She’d rented the cottage in Willoughby Close, and made a verbal agreement with Wychwood-on-Lea’s parish council to rent out their newly refurbished village hall for her classes. And it had all looked as if it was going to go swimmingly when she’d arrived in June with a moving van in tow and a head full of dreams, just in time to offer a few free lessons at the summer gala up at the manor.
But then it had all suddenly fallen apart, and over the wretched floors, of all things. Someone on the parish council decided they didn’t want people tapping their toes or really, digging in their heels, on the village hall’s gleaming new parquet floor, and the council had, sorrowfully but firmly, revoked their offer of hosting Lindy’s classes.
Lindy had done her best not to get down, even though it soon became apparent that there was no other suitable space in all of Wychwood, or any other nearby village, to host the dream she’d been cherishing—Take a Twirl School of Ballroom Dancing.
She’d had to cancel her already booked schedule of summer classes, including her tiny tots holiday week that she’d been especially looking forward to. She’d scrambled to look for a space, and in mid-August Monica Dewbury had offered her the room over her pet shop and dog bakery, which was small but adequate and the only space she could find.
An elegant woman in her fifties with a silver bob and a ready smile, Monica had followed her dream by opening a dog bakery of all things, and now she wanted the same for Lindy. She’d assured her she didn’t use the upstairs, and this would be putting it to good use. Lindy promised her free dance classes, to which Monica laughed and said she had two left feet.
“So you must be ready soon,” Monica said now as she handed Lindy her cup of tea. “When is your first class?”
“Not for a few weeks. I still have to get all the publicity out—” which she’d had to revise, thanks to the change of venue “—and I’m still hoping to put up the wall of mirrors. Ava’s husband Jace said he might be able to do it.”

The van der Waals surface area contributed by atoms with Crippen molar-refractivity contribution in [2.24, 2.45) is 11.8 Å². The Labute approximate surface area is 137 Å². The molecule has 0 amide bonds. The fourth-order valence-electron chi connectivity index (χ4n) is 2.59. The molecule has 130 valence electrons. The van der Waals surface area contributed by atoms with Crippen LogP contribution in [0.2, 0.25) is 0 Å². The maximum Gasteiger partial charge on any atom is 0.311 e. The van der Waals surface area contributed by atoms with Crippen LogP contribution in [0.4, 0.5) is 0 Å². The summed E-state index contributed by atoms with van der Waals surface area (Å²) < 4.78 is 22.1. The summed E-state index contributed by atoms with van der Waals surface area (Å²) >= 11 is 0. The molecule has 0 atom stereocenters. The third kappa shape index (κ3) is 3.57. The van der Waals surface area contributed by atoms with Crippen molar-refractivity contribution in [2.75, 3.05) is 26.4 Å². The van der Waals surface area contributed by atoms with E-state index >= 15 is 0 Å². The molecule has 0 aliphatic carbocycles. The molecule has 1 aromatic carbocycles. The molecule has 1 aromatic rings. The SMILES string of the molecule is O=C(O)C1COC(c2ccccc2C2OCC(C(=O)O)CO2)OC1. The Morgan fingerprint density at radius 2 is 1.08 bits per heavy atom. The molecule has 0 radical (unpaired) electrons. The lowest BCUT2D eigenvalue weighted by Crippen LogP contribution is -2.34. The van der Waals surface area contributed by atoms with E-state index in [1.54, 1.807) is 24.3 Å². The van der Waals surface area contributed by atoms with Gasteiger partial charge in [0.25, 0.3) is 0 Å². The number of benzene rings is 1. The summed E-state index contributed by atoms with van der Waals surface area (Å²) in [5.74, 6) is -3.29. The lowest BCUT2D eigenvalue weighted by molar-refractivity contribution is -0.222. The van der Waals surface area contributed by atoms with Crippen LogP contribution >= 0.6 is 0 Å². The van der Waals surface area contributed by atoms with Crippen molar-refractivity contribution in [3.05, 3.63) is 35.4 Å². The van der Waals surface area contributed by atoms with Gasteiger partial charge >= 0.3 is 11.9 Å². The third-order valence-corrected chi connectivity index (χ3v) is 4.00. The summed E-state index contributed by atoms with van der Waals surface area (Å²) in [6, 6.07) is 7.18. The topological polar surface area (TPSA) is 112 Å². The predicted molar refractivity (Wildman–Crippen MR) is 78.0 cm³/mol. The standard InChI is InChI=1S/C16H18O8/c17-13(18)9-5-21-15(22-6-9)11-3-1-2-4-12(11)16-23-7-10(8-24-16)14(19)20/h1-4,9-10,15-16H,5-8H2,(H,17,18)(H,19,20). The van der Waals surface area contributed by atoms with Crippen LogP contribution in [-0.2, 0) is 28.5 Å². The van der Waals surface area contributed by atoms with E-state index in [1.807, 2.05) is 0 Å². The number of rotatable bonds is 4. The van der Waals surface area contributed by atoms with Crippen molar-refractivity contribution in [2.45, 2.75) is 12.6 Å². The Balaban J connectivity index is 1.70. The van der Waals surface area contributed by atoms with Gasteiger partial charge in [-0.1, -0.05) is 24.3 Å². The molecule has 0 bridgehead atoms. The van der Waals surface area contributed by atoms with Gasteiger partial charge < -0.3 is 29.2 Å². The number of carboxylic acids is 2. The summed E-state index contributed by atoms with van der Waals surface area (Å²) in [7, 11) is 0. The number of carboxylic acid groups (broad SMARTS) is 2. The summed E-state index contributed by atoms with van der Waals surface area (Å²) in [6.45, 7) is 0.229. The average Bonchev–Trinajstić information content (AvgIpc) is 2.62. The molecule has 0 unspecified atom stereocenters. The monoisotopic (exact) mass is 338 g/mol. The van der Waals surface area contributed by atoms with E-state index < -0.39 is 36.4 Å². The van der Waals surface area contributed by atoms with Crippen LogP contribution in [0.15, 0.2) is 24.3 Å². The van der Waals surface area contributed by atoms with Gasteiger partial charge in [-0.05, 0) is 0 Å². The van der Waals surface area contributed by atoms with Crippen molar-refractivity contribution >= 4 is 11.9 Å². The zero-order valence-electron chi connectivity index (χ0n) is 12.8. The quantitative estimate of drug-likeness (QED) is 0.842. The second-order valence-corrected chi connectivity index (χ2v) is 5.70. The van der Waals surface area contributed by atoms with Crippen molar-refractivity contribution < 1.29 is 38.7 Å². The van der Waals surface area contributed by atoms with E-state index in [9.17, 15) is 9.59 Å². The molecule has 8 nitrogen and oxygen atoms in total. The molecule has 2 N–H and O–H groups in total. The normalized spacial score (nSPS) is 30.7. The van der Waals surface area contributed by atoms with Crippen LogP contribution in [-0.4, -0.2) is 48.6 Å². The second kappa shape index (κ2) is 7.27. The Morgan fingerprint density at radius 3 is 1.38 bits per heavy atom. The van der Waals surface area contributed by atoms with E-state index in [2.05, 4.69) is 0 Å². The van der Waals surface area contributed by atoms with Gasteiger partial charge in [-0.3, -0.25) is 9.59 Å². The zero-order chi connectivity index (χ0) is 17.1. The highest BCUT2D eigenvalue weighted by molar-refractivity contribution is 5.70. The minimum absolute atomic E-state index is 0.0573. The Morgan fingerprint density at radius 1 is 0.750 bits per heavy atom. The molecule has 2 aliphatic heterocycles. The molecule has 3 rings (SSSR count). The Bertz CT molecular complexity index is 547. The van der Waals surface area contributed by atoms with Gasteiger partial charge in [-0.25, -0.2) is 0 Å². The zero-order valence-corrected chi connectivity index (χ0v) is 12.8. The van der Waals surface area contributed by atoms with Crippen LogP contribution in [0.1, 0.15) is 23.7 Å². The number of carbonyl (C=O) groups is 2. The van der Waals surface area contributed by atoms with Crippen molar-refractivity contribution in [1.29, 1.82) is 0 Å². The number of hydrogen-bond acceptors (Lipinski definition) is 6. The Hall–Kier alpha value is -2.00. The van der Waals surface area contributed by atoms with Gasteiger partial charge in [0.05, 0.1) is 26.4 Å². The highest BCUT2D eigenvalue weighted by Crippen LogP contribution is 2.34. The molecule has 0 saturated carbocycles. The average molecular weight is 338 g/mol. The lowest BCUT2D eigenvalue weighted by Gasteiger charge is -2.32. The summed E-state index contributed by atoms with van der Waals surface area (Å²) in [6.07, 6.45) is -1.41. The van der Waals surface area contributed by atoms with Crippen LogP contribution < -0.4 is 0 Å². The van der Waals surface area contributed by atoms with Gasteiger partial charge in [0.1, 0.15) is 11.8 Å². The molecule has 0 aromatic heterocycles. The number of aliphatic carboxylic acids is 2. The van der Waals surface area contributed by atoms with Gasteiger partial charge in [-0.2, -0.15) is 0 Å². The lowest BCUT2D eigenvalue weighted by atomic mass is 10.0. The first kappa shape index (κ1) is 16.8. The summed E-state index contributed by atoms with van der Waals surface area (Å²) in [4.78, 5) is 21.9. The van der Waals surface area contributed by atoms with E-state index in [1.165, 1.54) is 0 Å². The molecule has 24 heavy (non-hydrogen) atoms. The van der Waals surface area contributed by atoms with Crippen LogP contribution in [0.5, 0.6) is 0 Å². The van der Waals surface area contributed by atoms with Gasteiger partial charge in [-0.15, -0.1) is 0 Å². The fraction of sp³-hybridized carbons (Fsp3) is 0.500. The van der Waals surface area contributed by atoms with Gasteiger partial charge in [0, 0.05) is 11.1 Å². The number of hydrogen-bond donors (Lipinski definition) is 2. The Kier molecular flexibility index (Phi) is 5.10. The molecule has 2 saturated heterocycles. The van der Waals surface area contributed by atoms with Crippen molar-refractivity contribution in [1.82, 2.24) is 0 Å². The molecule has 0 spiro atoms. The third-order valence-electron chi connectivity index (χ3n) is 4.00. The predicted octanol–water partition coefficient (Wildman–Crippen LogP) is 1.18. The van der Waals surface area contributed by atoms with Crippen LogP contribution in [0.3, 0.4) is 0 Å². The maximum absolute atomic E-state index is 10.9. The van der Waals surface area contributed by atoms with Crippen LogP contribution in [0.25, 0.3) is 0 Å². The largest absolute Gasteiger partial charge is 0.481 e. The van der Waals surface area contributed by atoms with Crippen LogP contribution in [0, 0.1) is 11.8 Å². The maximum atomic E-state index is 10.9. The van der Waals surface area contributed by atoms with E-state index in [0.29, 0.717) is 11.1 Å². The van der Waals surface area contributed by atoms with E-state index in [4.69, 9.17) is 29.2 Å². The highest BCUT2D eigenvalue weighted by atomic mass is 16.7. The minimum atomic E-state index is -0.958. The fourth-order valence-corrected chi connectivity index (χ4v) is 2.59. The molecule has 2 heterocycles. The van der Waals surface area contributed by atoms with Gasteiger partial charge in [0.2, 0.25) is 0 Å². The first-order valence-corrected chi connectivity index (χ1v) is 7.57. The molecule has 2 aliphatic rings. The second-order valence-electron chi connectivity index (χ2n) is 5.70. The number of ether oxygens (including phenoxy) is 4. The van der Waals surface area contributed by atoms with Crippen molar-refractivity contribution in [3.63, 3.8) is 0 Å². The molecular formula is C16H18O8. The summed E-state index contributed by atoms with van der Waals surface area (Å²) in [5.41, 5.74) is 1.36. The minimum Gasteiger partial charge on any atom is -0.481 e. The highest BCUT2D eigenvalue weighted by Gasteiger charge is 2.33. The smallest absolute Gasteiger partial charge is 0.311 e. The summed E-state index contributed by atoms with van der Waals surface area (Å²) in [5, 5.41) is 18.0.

Lindy had been wonderfully overwhelmed by the outpouring of friendship she’d encountered almost from the moment she’d driven into Willoughby Close. Her neighbours in the close, Olivia and Emily, had both welcomed her with casseroles, bottles of wine, and an invitation to go to the pub with a whole bevy of former residents.
“It’ll have to be The Three Pennies,” Emily had said with a wry little grimace, “unless you’re willing to sit outside.”
“Emily’s boyfriend Owen runs a pop-up pub,” Olivia had chimed in. “Man with a Van. It’s brilliant.”
There had been so many people to meet and names to learn—Olivia’s fiancé Simon was a music teacher at the primary school, and then there was Ava and Jace and their little boy William, plus Alice and Henry up at the manor, and Harriet and her family in the village. And of course there was Ellie, living in Oxford with her husband Oliver.
Lindy had met Ellie when they’d got to chatting on the bus into Manchester, both commuting daily for work. She’d been hoping to see more of her now that she’d moved to Wychwood, but she hadn’t quite twigged until she’d arrived that Ellie lived over half an hour away, worked in Oxford, and was generally very busy with her daughter Abby doing GCSEs and a husband who had a demanding job at the university, and was a viscount to boot.
But that was okay. Lindy was used to having to fit in to other people’s busy lives, and it had never bothered her before. She wouldn’t let it now—because although she’d made a lot of friends in the two months she’d been living at Willoughby Close, they were all friends with boyfriends or husbands, children or pets or both, and when it came to a Friday night or a Saturday afternoon, they tended to be rather busy. Which was fine, because Lindy was busy too. Mostly. She certainly would be busy when she finally got her school up and running—or really, up and dancing.